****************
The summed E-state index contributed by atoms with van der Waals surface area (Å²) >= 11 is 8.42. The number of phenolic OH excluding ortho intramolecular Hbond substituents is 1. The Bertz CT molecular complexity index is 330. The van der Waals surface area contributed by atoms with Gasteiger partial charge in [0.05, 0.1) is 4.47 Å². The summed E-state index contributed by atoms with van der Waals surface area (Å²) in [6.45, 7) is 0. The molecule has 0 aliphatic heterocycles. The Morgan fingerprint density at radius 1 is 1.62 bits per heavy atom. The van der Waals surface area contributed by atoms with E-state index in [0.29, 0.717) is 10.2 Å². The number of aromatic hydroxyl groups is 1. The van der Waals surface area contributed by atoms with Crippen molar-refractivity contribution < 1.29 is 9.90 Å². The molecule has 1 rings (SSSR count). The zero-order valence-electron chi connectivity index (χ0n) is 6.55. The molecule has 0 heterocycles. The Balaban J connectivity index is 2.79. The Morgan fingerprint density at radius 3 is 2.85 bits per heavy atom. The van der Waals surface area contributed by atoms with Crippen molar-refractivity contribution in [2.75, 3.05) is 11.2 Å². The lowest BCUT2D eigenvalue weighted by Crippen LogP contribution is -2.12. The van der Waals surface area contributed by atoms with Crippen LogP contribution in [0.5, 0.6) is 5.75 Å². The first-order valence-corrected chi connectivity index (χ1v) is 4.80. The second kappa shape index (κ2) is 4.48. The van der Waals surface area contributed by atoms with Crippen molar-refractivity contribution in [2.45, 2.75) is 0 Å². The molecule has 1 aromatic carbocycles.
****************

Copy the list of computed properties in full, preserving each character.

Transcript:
The summed E-state index contributed by atoms with van der Waals surface area (Å²) >= 11 is 8.42. The number of phenolic OH excluding ortho intramolecular Hbond substituents is 1. The Bertz CT molecular complexity index is 330. The van der Waals surface area contributed by atoms with Gasteiger partial charge in [0.05, 0.1) is 4.47 Å². The summed E-state index contributed by atoms with van der Waals surface area (Å²) in [6.45, 7) is 0. The molecule has 0 aliphatic heterocycles. The Morgan fingerprint density at radius 1 is 1.62 bits per heavy atom. The van der Waals surface area contributed by atoms with E-state index in [0.29, 0.717) is 10.2 Å². The number of aromatic hydroxyl groups is 1. The van der Waals surface area contributed by atoms with Crippen molar-refractivity contribution < 1.29 is 9.90 Å². The molecule has 1 rings (SSSR count). The zero-order valence-electron chi connectivity index (χ0n) is 6.55. The molecule has 0 heterocycles. The Balaban J connectivity index is 2.79. The Morgan fingerprint density at radius 3 is 2.85 bits per heavy atom. The van der Waals surface area contributed by atoms with Crippen molar-refractivity contribution in [2.75, 3.05) is 11.2 Å². The lowest BCUT2D eigenvalue weighted by Crippen LogP contribution is -2.12. The van der Waals surface area contributed by atoms with Crippen LogP contribution in [0.5, 0.6) is 5.75 Å². The first-order valence-corrected chi connectivity index (χ1v) is 4.80. The second kappa shape index (κ2) is 4.48. The van der Waals surface area contributed by atoms with Crippen molar-refractivity contribution in [2.45, 2.75) is 0 Å². The molecule has 1 aromatic carbocycles.